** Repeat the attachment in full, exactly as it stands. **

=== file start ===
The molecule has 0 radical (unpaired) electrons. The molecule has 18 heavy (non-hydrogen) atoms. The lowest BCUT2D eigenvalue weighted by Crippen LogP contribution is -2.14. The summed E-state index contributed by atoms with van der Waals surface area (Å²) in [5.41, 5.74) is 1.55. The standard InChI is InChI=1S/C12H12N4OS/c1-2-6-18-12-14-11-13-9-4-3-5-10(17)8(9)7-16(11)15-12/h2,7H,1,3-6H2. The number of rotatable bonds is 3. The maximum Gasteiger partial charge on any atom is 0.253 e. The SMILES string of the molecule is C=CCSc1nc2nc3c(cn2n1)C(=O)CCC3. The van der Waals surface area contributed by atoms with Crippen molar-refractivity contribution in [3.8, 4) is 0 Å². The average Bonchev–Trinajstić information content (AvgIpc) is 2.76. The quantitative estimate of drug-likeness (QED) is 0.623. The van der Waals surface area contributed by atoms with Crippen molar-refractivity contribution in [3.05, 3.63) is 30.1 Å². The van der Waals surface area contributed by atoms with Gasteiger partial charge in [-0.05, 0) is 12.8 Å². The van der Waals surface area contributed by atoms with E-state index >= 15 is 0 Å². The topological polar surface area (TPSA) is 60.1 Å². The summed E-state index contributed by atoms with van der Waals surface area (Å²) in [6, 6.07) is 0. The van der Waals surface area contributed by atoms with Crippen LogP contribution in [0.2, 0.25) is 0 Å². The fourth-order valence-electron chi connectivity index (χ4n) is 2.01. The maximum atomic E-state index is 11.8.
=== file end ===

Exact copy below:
The molecule has 0 radical (unpaired) electrons. The molecule has 18 heavy (non-hydrogen) atoms. The lowest BCUT2D eigenvalue weighted by Crippen LogP contribution is -2.14. The summed E-state index contributed by atoms with van der Waals surface area (Å²) in [5.41, 5.74) is 1.55. The standard InChI is InChI=1S/C12H12N4OS/c1-2-6-18-12-14-11-13-9-4-3-5-10(17)8(9)7-16(11)15-12/h2,7H,1,3-6H2. The number of rotatable bonds is 3. The maximum Gasteiger partial charge on any atom is 0.253 e. The SMILES string of the molecule is C=CCSc1nc2nc3c(cn2n1)C(=O)CCC3. The van der Waals surface area contributed by atoms with Crippen molar-refractivity contribution in [3.8, 4) is 0 Å². The average Bonchev–Trinajstić information content (AvgIpc) is 2.76. The quantitative estimate of drug-likeness (QED) is 0.623. The van der Waals surface area contributed by atoms with Crippen molar-refractivity contribution in [3.05, 3.63) is 30.1 Å². The van der Waals surface area contributed by atoms with Gasteiger partial charge in [-0.05, 0) is 12.8 Å². The van der Waals surface area contributed by atoms with E-state index >= 15 is 0 Å². The topological polar surface area (TPSA) is 60.1 Å². The summed E-state index contributed by atoms with van der Waals surface area (Å²) in [6, 6.07) is 0. The van der Waals surface area contributed by atoms with Crippen LogP contribution in [0.2, 0.25) is 0 Å². The fourth-order valence-electron chi connectivity index (χ4n) is 2.01. The maximum atomic E-state index is 11.8.